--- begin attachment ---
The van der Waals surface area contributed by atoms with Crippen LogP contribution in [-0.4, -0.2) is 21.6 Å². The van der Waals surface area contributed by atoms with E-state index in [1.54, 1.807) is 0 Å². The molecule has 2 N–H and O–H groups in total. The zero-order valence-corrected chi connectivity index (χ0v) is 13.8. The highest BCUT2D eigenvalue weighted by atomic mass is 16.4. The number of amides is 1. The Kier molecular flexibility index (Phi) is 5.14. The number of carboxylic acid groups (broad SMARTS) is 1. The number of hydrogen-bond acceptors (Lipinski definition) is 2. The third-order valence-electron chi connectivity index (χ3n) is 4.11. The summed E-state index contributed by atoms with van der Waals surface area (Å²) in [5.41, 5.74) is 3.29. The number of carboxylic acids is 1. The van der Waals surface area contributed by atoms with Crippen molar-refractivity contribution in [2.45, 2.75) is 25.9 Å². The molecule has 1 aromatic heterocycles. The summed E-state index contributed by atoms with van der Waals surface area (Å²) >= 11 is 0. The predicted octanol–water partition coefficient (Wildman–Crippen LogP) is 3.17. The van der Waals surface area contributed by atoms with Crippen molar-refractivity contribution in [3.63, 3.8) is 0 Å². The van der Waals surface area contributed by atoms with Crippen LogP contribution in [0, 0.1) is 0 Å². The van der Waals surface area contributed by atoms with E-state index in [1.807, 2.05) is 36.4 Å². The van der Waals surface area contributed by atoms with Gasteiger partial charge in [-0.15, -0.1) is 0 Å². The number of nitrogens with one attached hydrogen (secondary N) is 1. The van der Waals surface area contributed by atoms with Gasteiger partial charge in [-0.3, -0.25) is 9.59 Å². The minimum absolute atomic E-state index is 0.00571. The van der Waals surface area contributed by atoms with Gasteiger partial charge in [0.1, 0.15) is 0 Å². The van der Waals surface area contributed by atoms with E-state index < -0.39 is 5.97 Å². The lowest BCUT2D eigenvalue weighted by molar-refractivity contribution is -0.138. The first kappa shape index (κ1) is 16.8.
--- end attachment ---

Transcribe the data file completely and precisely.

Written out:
The van der Waals surface area contributed by atoms with Crippen LogP contribution in [-0.4, -0.2) is 21.6 Å². The van der Waals surface area contributed by atoms with E-state index in [1.54, 1.807) is 0 Å². The molecule has 2 N–H and O–H groups in total. The zero-order valence-corrected chi connectivity index (χ0v) is 13.8. The highest BCUT2D eigenvalue weighted by atomic mass is 16.4. The number of amides is 1. The Kier molecular flexibility index (Phi) is 5.14. The number of carboxylic acid groups (broad SMARTS) is 1. The number of hydrogen-bond acceptors (Lipinski definition) is 2. The third-order valence-electron chi connectivity index (χ3n) is 4.11. The summed E-state index contributed by atoms with van der Waals surface area (Å²) in [5.41, 5.74) is 3.29. The number of carboxylic acids is 1. The van der Waals surface area contributed by atoms with Crippen molar-refractivity contribution in [2.45, 2.75) is 25.9 Å². The molecule has 1 aromatic heterocycles. The summed E-state index contributed by atoms with van der Waals surface area (Å²) >= 11 is 0. The predicted octanol–water partition coefficient (Wildman–Crippen LogP) is 3.17. The van der Waals surface area contributed by atoms with Crippen molar-refractivity contribution in [3.63, 3.8) is 0 Å². The van der Waals surface area contributed by atoms with Crippen LogP contribution in [0, 0.1) is 0 Å². The van der Waals surface area contributed by atoms with E-state index in [1.807, 2.05) is 36.4 Å². The van der Waals surface area contributed by atoms with Gasteiger partial charge in [-0.15, -0.1) is 0 Å². The number of nitrogens with one attached hydrogen (secondary N) is 1. The van der Waals surface area contributed by atoms with Gasteiger partial charge in [-0.3, -0.25) is 9.59 Å². The minimum absolute atomic E-state index is 0.00571. The van der Waals surface area contributed by atoms with Gasteiger partial charge in [0.1, 0.15) is 0 Å². The van der Waals surface area contributed by atoms with E-state index < -0.39 is 5.97 Å². The lowest BCUT2D eigenvalue weighted by molar-refractivity contribution is -0.138. The first kappa shape index (κ1) is 16.8.